Four Premiership matches at Old Trafford have brought United a mere four goals and five points, Tottenham fighting back in the second half for a deserved draw, although they drop to third behind Charlton.
Despite that, and three previous wins in a row, manager Martin Jol has modestly insisted they are still not on a par with United and Liverpool, as well as city rivals Chelsea and Arsenal, and are therefore not ready for the Champions' League.
But if not Tottenham, then who? Wigan, presumably. Having failed to finish higher than ninth in the last decade, the north London club are at last beginning to see the benefit of £60m worth of investment in the last couple of years. Even so, their current status is as much a comment on the lack of consistency elsewhere as on their own quality.
Jol was just content to have inspired an improvement with what it can be assumed was a lively half-time lecture. "I was disappointed because three or four players hadn't fulfilled their potential," he said. "The second half was 100 per cent better and we could have nicked it."
Sir Alex was not having that, claiming: "It's disappointing because we were in control of the game, never in danger before their goal. We should have finished them off."
There were fewer opportunities to do that than he would have liked, however, apart from Ruud van Nistelrooy and substitute Cristiano Ronaldo putting headers wide from good positions.
The other talking point was a fierce midfield scrap between Alan Smith and Edgar Davids, Yorkshire terrier against Dutch pitbull. Smith ought to have received the first booking, but Davids saved him by getting quickly to his feet, only to receive a yellow card later - his fifth of the season - which will keep him out of the derby against Arsenal.
With Ryan Giggs joining a lengthy injury list, Ferguson was grateful to have Wayne Rooney available again for his last match as a teenager, working prodigiously hard without looking like scoring. Ronaldo, badly out of sorts against Lille in a difficult week in which he was interviewed by police in connection with allegations of rape, was in the dug-out, allowing the South Korean Park Ji-Sung to start on the opposite flank to his compatriot and former Eindhoven team-mate, Spurs' left-back Lee Young-Pyo - a coincidence that turned the press box into a place of sweet Seoul music.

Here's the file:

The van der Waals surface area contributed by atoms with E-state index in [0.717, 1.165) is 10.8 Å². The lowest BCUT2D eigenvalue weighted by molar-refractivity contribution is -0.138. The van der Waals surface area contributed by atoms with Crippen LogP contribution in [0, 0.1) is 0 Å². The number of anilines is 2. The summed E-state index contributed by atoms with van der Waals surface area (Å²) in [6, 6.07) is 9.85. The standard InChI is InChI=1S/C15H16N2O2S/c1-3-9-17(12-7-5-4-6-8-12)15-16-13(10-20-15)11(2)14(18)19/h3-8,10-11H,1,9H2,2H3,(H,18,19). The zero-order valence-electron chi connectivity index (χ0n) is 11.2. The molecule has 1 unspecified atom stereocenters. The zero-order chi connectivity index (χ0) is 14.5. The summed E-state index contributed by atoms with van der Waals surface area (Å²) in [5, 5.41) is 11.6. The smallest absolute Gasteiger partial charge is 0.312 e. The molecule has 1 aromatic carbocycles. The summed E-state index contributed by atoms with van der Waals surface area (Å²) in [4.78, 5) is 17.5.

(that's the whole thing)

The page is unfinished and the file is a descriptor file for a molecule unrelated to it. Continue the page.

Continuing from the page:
Paul Robinson presented United with a goal as early as the seventh minute. Michael Dawson conceded a free-kick on the left as he tried to pull out of a challenge on Rooney; Paul Scholes swung the kick over and Robinson failed to grasp Van Nistelrooy's soft header, giving Mikaël Silvestre a tap-in.
Robinson did better to beat out a shot from Smith, who had cleverly deceived Ledley King, one of his rivals for the vacancy as holding midfielder in the national team. Another contender, Michael Carrick, was quieter until the second half.
Spurs were much more vigorous after the interval, too much so for referee Uriah Rennie, who booked Davids, Jermaine Jenas and Paul Stalteri in quick succession. His first yellow card, delayed a little too long, was for Rooney, who had just created the best chance of the half with an imaginative back-heel; Van Nistelrooy, briefly clear, was thwarted by Dawson's recovery.
But with 18 minutes left, Spurs, having brought on Robbie Keane for the disappointing Aaron Lennon, found an equaliser. Jermain Defoe was fouled just outside the penalty area and Jenas, slowly rediscovering some form, curled his shot wide of a helpless Edwin van der Sar.
Carrick's long free-kick then dipped on to the top of the bar before Spurs replaced Defoe with Pedro Mendes, the scorer here last season of the goal the linesman missed. No pyrotechnics this time, however, from the Portuguese; nor from Ronaldo, who sent a free header wide in added time as United vainly sought to prevent more frustration at the theatre of draws.Reuse content